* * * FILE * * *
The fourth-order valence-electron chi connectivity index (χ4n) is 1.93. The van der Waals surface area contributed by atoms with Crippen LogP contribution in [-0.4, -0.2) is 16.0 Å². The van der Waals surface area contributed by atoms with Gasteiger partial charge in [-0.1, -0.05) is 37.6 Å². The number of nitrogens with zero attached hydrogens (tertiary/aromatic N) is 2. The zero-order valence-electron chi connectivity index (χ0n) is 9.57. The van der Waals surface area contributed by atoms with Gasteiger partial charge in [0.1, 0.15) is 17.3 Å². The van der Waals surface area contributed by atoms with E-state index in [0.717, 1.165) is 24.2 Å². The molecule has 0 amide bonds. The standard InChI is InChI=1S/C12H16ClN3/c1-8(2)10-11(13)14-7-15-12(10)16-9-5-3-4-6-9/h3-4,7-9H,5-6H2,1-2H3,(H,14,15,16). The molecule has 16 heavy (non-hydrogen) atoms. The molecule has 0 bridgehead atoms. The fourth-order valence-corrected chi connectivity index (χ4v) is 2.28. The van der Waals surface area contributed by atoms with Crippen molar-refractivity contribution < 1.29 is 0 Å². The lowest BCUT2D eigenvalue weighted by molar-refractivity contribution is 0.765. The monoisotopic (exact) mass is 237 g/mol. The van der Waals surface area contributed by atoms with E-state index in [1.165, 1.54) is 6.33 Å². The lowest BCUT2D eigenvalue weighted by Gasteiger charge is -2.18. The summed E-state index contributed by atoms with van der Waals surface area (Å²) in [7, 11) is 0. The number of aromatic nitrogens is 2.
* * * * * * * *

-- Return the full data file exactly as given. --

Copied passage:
The fourth-order valence-electron chi connectivity index (χ4n) is 1.93. The van der Waals surface area contributed by atoms with Crippen LogP contribution in [-0.4, -0.2) is 16.0 Å². The van der Waals surface area contributed by atoms with Gasteiger partial charge in [-0.1, -0.05) is 37.6 Å². The number of nitrogens with zero attached hydrogens (tertiary/aromatic N) is 2. The zero-order valence-electron chi connectivity index (χ0n) is 9.57. The van der Waals surface area contributed by atoms with Gasteiger partial charge in [0.1, 0.15) is 17.3 Å². The van der Waals surface area contributed by atoms with E-state index in [0.717, 1.165) is 24.2 Å². The molecule has 0 amide bonds. The standard InChI is InChI=1S/C12H16ClN3/c1-8(2)10-11(13)14-7-15-12(10)16-9-5-3-4-6-9/h3-4,7-9H,5-6H2,1-2H3,(H,14,15,16). The molecule has 16 heavy (non-hydrogen) atoms. The molecule has 0 bridgehead atoms. The fourth-order valence-corrected chi connectivity index (χ4v) is 2.28. The van der Waals surface area contributed by atoms with Crippen molar-refractivity contribution < 1.29 is 0 Å². The lowest BCUT2D eigenvalue weighted by molar-refractivity contribution is 0.765. The monoisotopic (exact) mass is 237 g/mol. The van der Waals surface area contributed by atoms with E-state index in [1.165, 1.54) is 6.33 Å². The lowest BCUT2D eigenvalue weighted by Gasteiger charge is -2.18. The summed E-state index contributed by atoms with van der Waals surface area (Å²) in [7, 11) is 0. The number of aromatic nitrogens is 2.